2017 will not only be the first year of the Trump Presidency, but also the year in which the UK Government will (probably) initiate the formal procedure for withdrawing from the European Union (on possible negotiating strategies, read here). European Union law has a significant impact on corporate law and corporate insolvency law, also in the UK. In a recent paper (King’s Law Journal, ssrn), Michael Schillig examines the possible consequences of a Brexit on company and insolvency law.
The conclusions of the paper read as follows:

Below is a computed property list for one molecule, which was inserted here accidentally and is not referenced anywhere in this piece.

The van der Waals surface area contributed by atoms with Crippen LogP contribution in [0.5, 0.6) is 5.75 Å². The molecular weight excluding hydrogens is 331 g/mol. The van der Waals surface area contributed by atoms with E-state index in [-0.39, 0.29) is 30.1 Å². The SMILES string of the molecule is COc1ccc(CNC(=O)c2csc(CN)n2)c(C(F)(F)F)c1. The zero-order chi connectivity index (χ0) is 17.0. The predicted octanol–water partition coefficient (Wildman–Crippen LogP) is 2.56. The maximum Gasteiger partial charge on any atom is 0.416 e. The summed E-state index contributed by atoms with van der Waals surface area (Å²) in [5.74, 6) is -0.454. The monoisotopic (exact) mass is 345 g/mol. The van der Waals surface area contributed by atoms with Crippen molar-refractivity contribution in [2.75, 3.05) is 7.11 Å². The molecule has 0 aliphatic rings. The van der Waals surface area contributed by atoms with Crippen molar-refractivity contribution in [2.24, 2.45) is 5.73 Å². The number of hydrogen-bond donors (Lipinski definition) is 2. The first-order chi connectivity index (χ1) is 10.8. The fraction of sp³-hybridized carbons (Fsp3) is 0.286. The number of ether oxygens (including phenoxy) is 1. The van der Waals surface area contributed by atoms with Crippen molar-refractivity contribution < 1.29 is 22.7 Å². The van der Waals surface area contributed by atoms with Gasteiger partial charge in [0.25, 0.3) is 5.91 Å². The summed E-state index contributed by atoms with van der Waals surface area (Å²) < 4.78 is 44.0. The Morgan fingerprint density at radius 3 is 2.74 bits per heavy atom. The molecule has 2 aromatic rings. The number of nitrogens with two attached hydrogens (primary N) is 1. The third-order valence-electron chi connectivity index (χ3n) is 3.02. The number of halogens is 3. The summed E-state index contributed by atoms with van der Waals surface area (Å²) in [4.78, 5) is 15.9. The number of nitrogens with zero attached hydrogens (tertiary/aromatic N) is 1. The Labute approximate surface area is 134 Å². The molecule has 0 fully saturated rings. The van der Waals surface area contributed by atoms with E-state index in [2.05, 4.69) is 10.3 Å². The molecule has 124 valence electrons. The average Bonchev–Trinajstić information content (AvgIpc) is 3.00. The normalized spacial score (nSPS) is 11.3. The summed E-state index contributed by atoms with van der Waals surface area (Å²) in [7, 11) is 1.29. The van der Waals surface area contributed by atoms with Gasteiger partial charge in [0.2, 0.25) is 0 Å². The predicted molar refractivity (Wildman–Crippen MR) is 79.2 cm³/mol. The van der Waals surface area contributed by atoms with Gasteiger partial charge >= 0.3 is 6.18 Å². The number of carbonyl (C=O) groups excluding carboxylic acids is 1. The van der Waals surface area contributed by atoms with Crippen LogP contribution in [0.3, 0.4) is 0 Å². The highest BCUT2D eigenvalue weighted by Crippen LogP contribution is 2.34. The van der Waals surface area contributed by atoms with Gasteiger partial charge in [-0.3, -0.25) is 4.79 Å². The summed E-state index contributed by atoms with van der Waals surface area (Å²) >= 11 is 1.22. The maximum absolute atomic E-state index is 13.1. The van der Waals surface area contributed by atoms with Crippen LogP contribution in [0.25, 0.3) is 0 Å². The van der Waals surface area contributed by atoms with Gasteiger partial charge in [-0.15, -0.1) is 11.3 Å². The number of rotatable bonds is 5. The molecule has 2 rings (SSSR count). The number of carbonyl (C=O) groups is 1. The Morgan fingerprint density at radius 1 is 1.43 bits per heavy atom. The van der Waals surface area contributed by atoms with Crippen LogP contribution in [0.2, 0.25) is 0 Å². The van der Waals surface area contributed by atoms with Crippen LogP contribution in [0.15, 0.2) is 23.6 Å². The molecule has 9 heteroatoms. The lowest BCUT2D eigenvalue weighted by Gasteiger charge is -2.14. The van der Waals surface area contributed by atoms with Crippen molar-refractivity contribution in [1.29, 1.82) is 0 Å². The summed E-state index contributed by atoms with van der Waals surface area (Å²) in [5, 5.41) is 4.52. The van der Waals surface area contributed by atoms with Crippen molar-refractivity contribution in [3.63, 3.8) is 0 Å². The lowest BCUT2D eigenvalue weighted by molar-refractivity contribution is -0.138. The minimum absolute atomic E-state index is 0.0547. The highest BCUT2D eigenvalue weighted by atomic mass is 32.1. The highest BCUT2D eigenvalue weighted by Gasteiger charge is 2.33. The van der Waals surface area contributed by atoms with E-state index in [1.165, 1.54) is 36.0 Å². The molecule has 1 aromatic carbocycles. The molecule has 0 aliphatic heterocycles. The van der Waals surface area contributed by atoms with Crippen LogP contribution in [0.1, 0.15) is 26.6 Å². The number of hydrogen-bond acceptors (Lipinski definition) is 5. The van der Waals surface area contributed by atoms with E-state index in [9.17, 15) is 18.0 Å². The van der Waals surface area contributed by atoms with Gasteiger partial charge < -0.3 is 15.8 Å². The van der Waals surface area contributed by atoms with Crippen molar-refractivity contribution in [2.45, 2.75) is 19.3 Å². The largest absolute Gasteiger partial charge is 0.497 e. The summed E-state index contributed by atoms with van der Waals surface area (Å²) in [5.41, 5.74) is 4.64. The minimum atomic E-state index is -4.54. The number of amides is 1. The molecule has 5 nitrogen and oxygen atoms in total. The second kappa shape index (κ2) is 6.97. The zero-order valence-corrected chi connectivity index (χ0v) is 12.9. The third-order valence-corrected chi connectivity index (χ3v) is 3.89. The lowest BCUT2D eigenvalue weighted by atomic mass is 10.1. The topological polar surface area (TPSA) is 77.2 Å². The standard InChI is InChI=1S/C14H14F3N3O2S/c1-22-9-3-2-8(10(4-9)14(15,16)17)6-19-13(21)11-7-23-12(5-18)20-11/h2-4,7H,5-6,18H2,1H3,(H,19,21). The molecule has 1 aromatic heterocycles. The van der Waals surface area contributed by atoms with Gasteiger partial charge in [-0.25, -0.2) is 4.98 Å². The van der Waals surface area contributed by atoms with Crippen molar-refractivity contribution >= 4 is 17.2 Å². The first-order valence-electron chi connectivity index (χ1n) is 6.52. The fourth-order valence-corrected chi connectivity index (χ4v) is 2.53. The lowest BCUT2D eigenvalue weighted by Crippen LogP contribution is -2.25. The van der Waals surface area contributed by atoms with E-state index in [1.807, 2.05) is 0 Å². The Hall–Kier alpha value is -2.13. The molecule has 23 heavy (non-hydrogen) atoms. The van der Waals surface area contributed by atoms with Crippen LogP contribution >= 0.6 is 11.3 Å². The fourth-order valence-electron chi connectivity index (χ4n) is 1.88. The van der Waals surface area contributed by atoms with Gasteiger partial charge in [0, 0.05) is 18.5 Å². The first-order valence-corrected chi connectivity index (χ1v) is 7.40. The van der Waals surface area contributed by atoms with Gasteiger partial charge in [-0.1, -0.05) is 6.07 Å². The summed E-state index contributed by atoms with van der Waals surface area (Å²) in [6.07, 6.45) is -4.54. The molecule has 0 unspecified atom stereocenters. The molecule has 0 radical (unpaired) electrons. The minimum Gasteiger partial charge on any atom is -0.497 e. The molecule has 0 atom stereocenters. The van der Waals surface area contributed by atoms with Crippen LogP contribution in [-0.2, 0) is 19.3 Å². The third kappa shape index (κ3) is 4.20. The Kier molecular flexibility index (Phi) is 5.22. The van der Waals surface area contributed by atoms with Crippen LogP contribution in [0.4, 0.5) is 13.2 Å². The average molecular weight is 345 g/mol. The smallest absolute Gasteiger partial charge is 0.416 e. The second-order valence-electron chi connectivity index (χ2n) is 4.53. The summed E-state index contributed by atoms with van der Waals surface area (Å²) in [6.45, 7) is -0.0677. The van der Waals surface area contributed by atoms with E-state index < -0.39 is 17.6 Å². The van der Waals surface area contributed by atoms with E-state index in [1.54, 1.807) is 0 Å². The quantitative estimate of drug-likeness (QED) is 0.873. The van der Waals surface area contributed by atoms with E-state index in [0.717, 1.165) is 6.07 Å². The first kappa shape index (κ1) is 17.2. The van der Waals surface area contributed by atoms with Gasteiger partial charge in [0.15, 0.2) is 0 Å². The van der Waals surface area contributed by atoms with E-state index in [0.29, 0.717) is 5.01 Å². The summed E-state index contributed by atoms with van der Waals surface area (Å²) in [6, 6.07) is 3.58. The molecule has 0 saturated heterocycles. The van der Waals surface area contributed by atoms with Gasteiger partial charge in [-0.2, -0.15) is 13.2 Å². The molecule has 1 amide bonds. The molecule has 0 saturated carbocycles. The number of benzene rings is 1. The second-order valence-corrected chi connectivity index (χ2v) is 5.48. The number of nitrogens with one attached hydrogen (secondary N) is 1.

The biggest ‘losers’ are perhaps companies that incorporated in the UK for legal arbitrage purposes and operate mainly in the rest of the EU. These companies would be well advised to convert into corporate forms of other Member States before Brexit takes effect. For the rest of the EU, Brexit should be an incentive to provide a high-quality legal framework for integrated securities markets and efficient and effective corporate and corporate insolvency laws. In recent history, the UK has often been a leader and an innovator with much input into the EU regulatory agenda. In this role, the UK will be missed.